In Germany we have the “gesetzliche Meldepflicht” which is the compulsory registration of residence in case one relocates within the country/sets up a new residence in the country, and this is also compulsory for 2nd residences (if one shares ones time between 2 places).

This means that by German law you have to show up at the city hall of your place of residence within 1 week of relocation in order to register your residence, and you will get a “Meldebescheinigung” which is a certificate of residence and a proof, the only legal proof of residence. Failure to do so will be fined.

In Germany we have more than 80 millions inhabitants (including Mr Harsanyi and myself, of course), Germans and foreigners, who have a registration of residence.

If you do not have the “Meldebescheinigung” only 2 conclusions can be drawn, either one is living illegally in Germany or one is not living in Germany at all, and both these cases would not exactly support the EBL Eligibility Criteria, I assume.

So the obvious question is, has Mr Welland shown proof of bona fide residence in Germany by presenting his “Melde-bescheinigung” not dating later than 01.01.2012 (…for at least 2 years prior to the start of the year within which they wish to participate; see above under 1.)?

Due to all these regulations Germany is probably the easiest country in the world to prove your legal residence, if you have one.

Furthermore upon living legally/bona fide in Germany, non-EU citizens need a “Aufenthaltsgenehmigung” a permit of residence, which would be stamped in the passport.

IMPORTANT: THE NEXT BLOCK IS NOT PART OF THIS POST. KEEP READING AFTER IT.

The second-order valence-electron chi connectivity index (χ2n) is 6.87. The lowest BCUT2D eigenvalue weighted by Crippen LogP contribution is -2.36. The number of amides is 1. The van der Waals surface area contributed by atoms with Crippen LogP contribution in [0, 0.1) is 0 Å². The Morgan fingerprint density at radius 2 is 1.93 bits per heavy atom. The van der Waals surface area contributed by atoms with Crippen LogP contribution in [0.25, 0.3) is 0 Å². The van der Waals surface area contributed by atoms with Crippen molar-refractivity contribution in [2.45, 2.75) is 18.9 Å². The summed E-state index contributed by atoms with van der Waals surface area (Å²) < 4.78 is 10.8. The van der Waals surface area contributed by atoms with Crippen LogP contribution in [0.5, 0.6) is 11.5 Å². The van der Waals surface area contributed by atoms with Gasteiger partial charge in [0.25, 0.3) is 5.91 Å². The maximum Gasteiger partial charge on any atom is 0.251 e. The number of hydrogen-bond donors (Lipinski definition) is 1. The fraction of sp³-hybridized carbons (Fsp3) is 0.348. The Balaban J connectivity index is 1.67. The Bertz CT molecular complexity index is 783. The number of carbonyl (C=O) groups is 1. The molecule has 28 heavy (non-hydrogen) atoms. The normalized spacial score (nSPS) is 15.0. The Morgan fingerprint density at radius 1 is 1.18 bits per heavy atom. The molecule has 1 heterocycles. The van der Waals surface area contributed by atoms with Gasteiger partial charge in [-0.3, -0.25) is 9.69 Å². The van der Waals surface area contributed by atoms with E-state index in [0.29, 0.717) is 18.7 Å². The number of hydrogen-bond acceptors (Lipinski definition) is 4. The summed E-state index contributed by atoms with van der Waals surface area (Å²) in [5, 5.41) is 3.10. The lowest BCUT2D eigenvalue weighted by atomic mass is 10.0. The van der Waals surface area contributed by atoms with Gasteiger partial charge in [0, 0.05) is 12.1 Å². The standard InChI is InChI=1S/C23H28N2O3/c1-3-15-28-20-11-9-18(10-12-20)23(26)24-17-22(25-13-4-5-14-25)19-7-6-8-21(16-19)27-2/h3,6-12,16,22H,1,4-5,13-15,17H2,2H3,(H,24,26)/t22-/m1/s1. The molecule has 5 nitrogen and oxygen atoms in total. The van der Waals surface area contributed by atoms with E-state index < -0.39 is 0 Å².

With an US passport one does not need a visa to enter the EU/Germany and can stay for up to 90 days, when one leaves the EU one can re-enter and stay another 90 days, but that is it for the rest of the year.

You can not live bona fide in Germany on grounds of a tourist 90-days-allowance for at least 183 days/p.a., you need an “Aufenthaltsbescheinigung” (see above under 3., the laws of Germany does not allow you to live here on a tourist visa/entry).

So the obvious question is, has Mr Welland shown proof of permit that allows him to remain in this country for the period he claims to be living in Germany (see above under 2.) ?

Until your EBL Eligibility Code, effective since 1st April 2012, is not an April-joke I would like to ask you to withdraw the approval for Mr. Welland to represent Germany in the coming Championship in Croatia, as long as the above mentioned documents have not been submitted.

I would also kindly ask you to confirm the receipt of my mail and to give me an answer until 21st March 2014.

Depending on your answer I will or I will not inform the 20/25 biggest bridge federations in Europe about what I consider to be quite a bridge scandal.

Furthermore and with this respect I will or I will not inform the leading bridge journalists in Europe and the US about this case.

 

With all due respect and

with best regards

 

Nedju Buchlev

 

 

[Yves Aubrey, EBL’s President, didn’t reply. A reaction by Sabine Auken can soon be expected. Ed]

 

***